Text by CLOT Magazine
Pablo Casares is the artist taking up our next mixtape instalment. Born and bred in San Sebastian and holding a degree in philosophy and a master’s in science, technology and communication, Casares had a long trajectory in poetry and illustration before turning to synths and sound. Since then, he has tried to learn about the complex world of sound using a media that suits him better to express himself, bringing him closer to creating worlds that he couldn’t reach otherwise.
The artist shares that his most immediate challenge is to achieve sounds and sound environments so that people can listen to them and use them as a medium for their minds to expand. Nature and its poetic veils seem to be a regular inspiration in Casare’s productions, probably an influence of the Vasque Country’s dramatically beautiful scenery.
The sound and music orbit in the ambient realms, creating dark musical landscapes and abstract industrial atmospheres, which some have defined as a magic suspension dream, where Casares finds his way. His most recent album, Naturaleza Fósil (Superspace Records 2020) is an exercise of psychedelic ambient. Sounds like telluric forces that seem to rise from the melted metallic earth core.
For this mixtape, he says, I have placed songs that I listen to many times. You will not find big artists of ambient as Radigue, Basinski, etc. (whom I love so much). I used tracks from people that you can find on youtube and other platforms, from Elliot Severence to Hakabune and Marcell…. and also one of my lastest tracks. I intended not to give you something conceptually closed; I wanted it to flow like a river.
You have just published a new release with SUPERSPACERECORDS; could you tell a bit about this? What was the artistic process behind the album composition and what did you technically explore with it?
Yes, I have just released a new LP with the label from North Lima-Perú, and I am frankly happy with the result. The previous work with the label Ape Soul Records (Barcelona, Spain), Arde el Bosque, was like the twin brother of this new release. It is as if the same work process has been divided into two projects. But they respond to the same feelings.
The work process has been similar to the work as mentioned above. I started with a base, it could be a drone or a narrative texture, and I’m adding more elements, but without wanting to saturate it. Generally, if the first thing I record goes well, I don’t usually touch it up. I don’t like, for now, doing a lot of mixing.
Above all, I like to achieve music that accompanies people when they do something at home, in the office, anywhere. A friend of mine told me that my compositions were like soundtracks for movies that don’t exist. I know some tracks are a little strange enough, but I hope they can be listened by someone one morning at work. Like when you’re in the countryside and you hear birds singing or when you cook at home with the window open and you hear the noises of the city… So the same thing. I’d settle for someone to listen to it with no more ambition than that.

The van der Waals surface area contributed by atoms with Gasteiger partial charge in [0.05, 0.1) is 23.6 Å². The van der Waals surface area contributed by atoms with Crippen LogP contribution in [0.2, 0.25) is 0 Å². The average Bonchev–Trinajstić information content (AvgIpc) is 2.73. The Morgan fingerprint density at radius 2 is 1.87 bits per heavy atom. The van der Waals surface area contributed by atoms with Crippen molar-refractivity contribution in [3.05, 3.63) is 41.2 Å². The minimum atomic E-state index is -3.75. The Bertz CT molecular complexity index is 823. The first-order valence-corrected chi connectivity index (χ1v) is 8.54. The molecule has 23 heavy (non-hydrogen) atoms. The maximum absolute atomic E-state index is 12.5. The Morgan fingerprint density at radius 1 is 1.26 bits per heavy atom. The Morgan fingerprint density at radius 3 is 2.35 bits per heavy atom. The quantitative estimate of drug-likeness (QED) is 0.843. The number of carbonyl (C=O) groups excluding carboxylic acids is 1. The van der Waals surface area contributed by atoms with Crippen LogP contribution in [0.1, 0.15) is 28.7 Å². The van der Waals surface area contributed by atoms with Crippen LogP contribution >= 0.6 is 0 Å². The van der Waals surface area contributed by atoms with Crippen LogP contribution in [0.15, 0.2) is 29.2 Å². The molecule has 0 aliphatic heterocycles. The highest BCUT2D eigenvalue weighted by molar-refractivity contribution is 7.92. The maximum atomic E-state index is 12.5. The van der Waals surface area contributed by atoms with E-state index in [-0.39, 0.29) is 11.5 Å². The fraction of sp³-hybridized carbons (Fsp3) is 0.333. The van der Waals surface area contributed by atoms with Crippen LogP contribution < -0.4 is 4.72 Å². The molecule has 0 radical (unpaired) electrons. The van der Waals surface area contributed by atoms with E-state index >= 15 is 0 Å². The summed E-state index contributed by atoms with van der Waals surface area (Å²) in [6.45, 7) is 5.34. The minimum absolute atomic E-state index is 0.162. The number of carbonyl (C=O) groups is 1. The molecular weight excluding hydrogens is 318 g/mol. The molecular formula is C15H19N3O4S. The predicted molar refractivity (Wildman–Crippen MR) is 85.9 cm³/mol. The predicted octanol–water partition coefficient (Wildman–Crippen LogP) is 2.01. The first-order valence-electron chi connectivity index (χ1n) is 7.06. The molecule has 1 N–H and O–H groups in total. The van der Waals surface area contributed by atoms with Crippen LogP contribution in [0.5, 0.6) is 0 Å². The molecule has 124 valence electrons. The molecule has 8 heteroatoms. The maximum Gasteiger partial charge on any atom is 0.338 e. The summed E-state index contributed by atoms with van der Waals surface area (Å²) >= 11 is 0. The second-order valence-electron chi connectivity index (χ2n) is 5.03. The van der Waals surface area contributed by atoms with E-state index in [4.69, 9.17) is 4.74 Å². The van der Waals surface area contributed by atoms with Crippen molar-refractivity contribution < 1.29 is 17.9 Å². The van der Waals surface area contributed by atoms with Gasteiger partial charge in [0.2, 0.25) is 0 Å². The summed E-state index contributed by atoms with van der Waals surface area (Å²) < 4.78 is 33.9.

Where do you see yourself in the current experimental scene in Spain?
First of all I don’t know if I’m included in any scene. Let alone the experimental term (probably more than one would get angry with the term itself and having me on it). I don’t subscribe to anyone. In addition, I think I go unnoticed even in my own city (which is very small). I don’t hang out in the circles or with the “right” people. My friends are practically those of my youth and have nothing to do with this world. So I’d tell you that my situation is irrelevant. Surely this anonymity belongs to me. And is not bad at all.
What is your relationship with technology nowadays? And how do you cope with screen/digital technology overload?
When I started, I focused my workflow on modular synthesisers, which was a wonderful learning journey. Then, over time, I started working with computers and discovered the iPad, which for me has been incredible for its versatility and ability to sketch and handle new sounds in a much faster and more direct way (and more affordable).
I do not think that hardware or software is better than the other, but rather what works for your purposes. And currently, I’m working with a compact modular (Kilpatrick’s Phenol), some analogue and digital field recorders, and an iPad, and now I’m waiting for the ECHOROCKIT and, hopefully, soon, maybe for Christmas (if I´m a good boy) I will get some other gear. So, in my case, I work with both worlds, sometimes independently and sometimes together. So there is no digital overload in my workflow.